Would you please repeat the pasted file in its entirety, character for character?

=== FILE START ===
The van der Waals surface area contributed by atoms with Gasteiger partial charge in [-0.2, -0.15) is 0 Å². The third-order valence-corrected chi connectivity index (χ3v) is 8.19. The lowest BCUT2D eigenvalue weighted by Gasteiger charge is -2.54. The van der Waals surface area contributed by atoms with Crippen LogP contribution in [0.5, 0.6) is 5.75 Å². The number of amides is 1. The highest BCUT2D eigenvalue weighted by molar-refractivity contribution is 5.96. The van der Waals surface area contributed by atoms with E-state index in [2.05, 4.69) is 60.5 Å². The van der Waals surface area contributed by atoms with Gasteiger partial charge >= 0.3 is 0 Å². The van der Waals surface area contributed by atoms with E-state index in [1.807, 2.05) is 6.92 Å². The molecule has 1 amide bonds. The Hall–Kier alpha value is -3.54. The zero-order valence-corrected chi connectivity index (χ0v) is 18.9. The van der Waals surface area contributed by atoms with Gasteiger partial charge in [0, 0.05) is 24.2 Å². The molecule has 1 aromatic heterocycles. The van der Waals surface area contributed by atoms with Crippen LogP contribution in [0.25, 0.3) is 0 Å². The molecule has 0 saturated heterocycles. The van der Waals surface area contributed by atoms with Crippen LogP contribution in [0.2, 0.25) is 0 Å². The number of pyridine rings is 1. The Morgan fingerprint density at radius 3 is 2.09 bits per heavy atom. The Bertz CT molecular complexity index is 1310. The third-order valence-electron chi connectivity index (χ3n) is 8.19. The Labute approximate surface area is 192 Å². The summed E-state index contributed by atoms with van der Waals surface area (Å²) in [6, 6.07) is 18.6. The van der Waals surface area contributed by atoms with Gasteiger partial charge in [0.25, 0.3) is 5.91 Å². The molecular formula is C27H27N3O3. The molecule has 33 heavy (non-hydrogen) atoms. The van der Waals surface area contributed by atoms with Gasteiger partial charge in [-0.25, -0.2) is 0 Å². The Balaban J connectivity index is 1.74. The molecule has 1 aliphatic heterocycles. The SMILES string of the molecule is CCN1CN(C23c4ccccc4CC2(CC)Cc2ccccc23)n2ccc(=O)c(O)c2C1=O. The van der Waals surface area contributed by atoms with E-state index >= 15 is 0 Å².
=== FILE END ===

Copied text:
The van der Waals surface area contributed by atoms with Gasteiger partial charge in [-0.2, -0.15) is 0 Å². The third-order valence-corrected chi connectivity index (χ3v) is 8.19. The lowest BCUT2D eigenvalue weighted by Gasteiger charge is -2.54. The van der Waals surface area contributed by atoms with Crippen LogP contribution in [0.5, 0.6) is 5.75 Å². The number of amides is 1. The highest BCUT2D eigenvalue weighted by molar-refractivity contribution is 5.96. The van der Waals surface area contributed by atoms with E-state index in [2.05, 4.69) is 60.5 Å². The van der Waals surface area contributed by atoms with Gasteiger partial charge >= 0.3 is 0 Å². The van der Waals surface area contributed by atoms with E-state index in [1.807, 2.05) is 6.92 Å². The molecule has 1 amide bonds. The Hall–Kier alpha value is -3.54. The zero-order valence-corrected chi connectivity index (χ0v) is 18.9. The van der Waals surface area contributed by atoms with Gasteiger partial charge in [0, 0.05) is 24.2 Å². The molecule has 1 aromatic heterocycles. The van der Waals surface area contributed by atoms with Crippen LogP contribution in [0.25, 0.3) is 0 Å². The molecule has 0 saturated heterocycles. The van der Waals surface area contributed by atoms with Crippen LogP contribution in [0.2, 0.25) is 0 Å². The number of pyridine rings is 1. The Morgan fingerprint density at radius 3 is 2.09 bits per heavy atom. The Bertz CT molecular complexity index is 1310. The third-order valence-electron chi connectivity index (χ3n) is 8.19. The Labute approximate surface area is 192 Å². The summed E-state index contributed by atoms with van der Waals surface area (Å²) in [6, 6.07) is 18.6. The van der Waals surface area contributed by atoms with Gasteiger partial charge in [0.25, 0.3) is 5.91 Å². The molecular formula is C27H27N3O3. The molecule has 33 heavy (non-hydrogen) atoms. The van der Waals surface area contributed by atoms with Gasteiger partial charge in [-0.25, -0.2) is 0 Å². The Balaban J connectivity index is 1.74. The molecule has 1 aliphatic heterocycles. The SMILES string of the molecule is CCN1CN(C23c4ccccc4CC2(CC)Cc2ccccc23)n2ccc(=O)c(O)c2C1=O. The van der Waals surface area contributed by atoms with E-state index >= 15 is 0 Å².